Generation Z: Making an Organizational Shift In an Already Competitive Talent Market
:: By Amber Hyatt, SilkRoad ::
Sixty million strong, Generation Z (born after 1995) is a demographic that is growing rapidly. Soon enough, they’ll be leaving their dorm rooms and entering the workforce in droves.
As the labor market floods with Gen Z talent, human resource professionals must learn the best ways to attract and retain them.
Not only is Gen Z the future of the workforce, but they’ll also be costly to replace similar to what we’re seeing from millennials now. In fact, data from Millennial Branding, a Gen Y research and consulting firm, estimates that it costs between $15,000 and $20,000 to replace millennial employees; increased turnover driven by Generation Z would only accelerate those costs.
Understanding Gen Z’s Marked Traits
Blissfully unaware of a world without Internet, Gen Z is the most digital native generation to date, raised with a smartphone in hand, a tablet propped up and limited (if any) exposure to dial-up. This, as one would expect, has fostered an on-demand culture that seeks immediate resolution to questions and problems and produces short attention spans, which demand variety in the workplace.
Variety fosters drive, though, as Gen Z is eager to connect with their peers and push ideas in an open and collaborative environment.
To compete for the best new talent, businesses must incorporate new strategies that appeal to a completely different generation. Here’s where to start:
Beef up the employer’s brand: According to internal data, nearly three in four HR professionals don’t have a formal branding program, and 51 percent aren’t considering one.
Gen Z’s are shopping for jobs like they’re browsing Amazon, so the employer’s brand and how it’s communicated online will be vitally important to attract top talent.
Offer robust benefits related to career goals:
When asked by Adecco what they’d look for in their first job, Gen Z’s prioritized career growth (36 percent), fulfilling work (19 percent) and stability (19 percent) over more traditional benefits. A workplace culture that enables mentoring, on-the-job learning and personal development is essential.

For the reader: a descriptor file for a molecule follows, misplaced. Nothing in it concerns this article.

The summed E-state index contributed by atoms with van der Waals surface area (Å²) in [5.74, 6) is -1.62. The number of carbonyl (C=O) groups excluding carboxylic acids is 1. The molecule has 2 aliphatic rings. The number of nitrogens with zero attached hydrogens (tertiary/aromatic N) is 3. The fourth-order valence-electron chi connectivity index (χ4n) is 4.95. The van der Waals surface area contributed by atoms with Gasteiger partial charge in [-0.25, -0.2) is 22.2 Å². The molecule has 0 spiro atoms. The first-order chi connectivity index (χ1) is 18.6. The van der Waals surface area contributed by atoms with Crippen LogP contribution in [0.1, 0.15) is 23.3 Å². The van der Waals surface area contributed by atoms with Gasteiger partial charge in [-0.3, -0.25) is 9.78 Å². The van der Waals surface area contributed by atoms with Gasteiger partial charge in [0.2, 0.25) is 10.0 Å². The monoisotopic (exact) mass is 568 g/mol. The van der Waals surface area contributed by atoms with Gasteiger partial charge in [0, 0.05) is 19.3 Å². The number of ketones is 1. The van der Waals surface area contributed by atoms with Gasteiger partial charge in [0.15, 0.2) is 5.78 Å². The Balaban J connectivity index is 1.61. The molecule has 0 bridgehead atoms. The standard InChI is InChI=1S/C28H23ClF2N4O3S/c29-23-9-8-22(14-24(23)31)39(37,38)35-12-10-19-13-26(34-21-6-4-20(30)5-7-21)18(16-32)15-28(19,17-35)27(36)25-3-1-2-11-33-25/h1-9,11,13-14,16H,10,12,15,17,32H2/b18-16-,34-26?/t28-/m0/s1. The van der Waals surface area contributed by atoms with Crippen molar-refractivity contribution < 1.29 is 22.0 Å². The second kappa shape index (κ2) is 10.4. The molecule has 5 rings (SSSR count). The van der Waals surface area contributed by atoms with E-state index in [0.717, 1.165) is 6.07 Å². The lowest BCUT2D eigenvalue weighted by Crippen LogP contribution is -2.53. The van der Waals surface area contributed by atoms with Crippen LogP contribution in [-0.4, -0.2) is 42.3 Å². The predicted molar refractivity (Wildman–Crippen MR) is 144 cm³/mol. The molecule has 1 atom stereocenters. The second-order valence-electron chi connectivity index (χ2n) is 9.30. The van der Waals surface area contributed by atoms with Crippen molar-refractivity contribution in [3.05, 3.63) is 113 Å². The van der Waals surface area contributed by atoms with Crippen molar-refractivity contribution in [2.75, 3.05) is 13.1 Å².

Introduce a service element:
Gen Z’s desire to capitalize on entrepreneurial visions and make a positive impact in their communities is strong. In fact, the Bureau of Labor Statistics found that 26 percent of 16 to 19 year olds already spend time volunteering.
Offer flexible work environments:
Gen Z’s expectation of connecting wherever, whenever, eliminates the traditional 9-5 office environment. Gen Z’s don’t feel bound to a specific time and place every day, and are far more concerned with the work they produce versus where they produce it.
Thought millennials were quick to jump at new opportunities? They’re a cakewalk compared to the 83 percent of Gen Z’s that believe three years or less is the appropriate amount of time to spend at their first job, with more than a quarter looking to jump ship in a year or less according to Adecco.
Variety will be crucial to Gen Z retention. Organizations must introduce “microlearning,” and provide opportunities for Gen Z’s to contribute at a meaningful level.
Additionally, organizations must nurture and provide development opportunities at every turn. Connect Gen Z’s with their peers for guidance through mentorship and prioritize consistent training and feedback. These approaches enable organizations to groom Gen Z’s for leadership roles while maintaining a high level of engagement.
Gen Z Is on the Way
While there’s still a lot to learn about millennials, Gen Z’s are bringing an entirely different set of challenges. Although a tall task, companies must embrace an organizational shift in order to fully prepare for the next generation in the workplace.